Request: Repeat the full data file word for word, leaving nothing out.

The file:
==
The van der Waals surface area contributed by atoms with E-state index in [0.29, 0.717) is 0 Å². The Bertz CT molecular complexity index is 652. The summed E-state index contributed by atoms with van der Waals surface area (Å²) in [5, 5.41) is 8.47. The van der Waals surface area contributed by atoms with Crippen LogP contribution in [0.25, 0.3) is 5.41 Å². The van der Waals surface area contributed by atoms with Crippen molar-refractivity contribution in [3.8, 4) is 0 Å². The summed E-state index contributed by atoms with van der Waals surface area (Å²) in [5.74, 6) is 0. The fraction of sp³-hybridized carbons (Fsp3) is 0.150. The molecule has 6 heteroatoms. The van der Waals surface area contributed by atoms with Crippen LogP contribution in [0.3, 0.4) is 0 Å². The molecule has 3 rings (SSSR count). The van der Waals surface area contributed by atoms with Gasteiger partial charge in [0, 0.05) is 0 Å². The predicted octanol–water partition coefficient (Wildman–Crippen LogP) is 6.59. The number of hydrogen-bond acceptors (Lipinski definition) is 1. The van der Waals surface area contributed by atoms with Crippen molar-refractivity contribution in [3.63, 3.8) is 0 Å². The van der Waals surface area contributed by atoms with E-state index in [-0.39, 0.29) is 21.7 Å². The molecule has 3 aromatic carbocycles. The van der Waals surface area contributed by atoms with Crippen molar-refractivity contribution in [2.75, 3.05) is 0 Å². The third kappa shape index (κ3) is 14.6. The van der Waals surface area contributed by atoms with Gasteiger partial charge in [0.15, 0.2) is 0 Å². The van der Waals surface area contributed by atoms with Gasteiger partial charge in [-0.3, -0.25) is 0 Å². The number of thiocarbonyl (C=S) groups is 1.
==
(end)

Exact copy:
The van der Waals surface area contributed by atoms with E-state index in [0.29, 0.717) is 0 Å². The Bertz CT molecular complexity index is 652. The summed E-state index contributed by atoms with van der Waals surface area (Å²) in [5, 5.41) is 8.47. The van der Waals surface area contributed by atoms with Crippen LogP contribution in [0.25, 0.3) is 5.41 Å². The van der Waals surface area contributed by atoms with Crippen molar-refractivity contribution in [3.8, 4) is 0 Å². The summed E-state index contributed by atoms with van der Waals surface area (Å²) in [5.74, 6) is 0. The fraction of sp³-hybridized carbons (Fsp3) is 0.150. The molecule has 6 heteroatoms. The van der Waals surface area contributed by atoms with Crippen LogP contribution in [0.3, 0.4) is 0 Å². The molecule has 3 rings (SSSR count). The van der Waals surface area contributed by atoms with Gasteiger partial charge in [0, 0.05) is 0 Å². The predicted octanol–water partition coefficient (Wildman–Crippen LogP) is 6.59. The number of hydrogen-bond acceptors (Lipinski definition) is 1. The van der Waals surface area contributed by atoms with Crippen molar-refractivity contribution in [3.63, 3.8) is 0 Å². The van der Waals surface area contributed by atoms with E-state index in [-0.39, 0.29) is 21.7 Å². The molecule has 3 aromatic carbocycles. The van der Waals surface area contributed by atoms with Crippen molar-refractivity contribution in [2.75, 3.05) is 0 Å². The third kappa shape index (κ3) is 14.6. The van der Waals surface area contributed by atoms with Gasteiger partial charge in [0.15, 0.2) is 0 Å². The van der Waals surface area contributed by atoms with Gasteiger partial charge in [-0.3, -0.25) is 0 Å². The number of thiocarbonyl (C=S) groups is 1.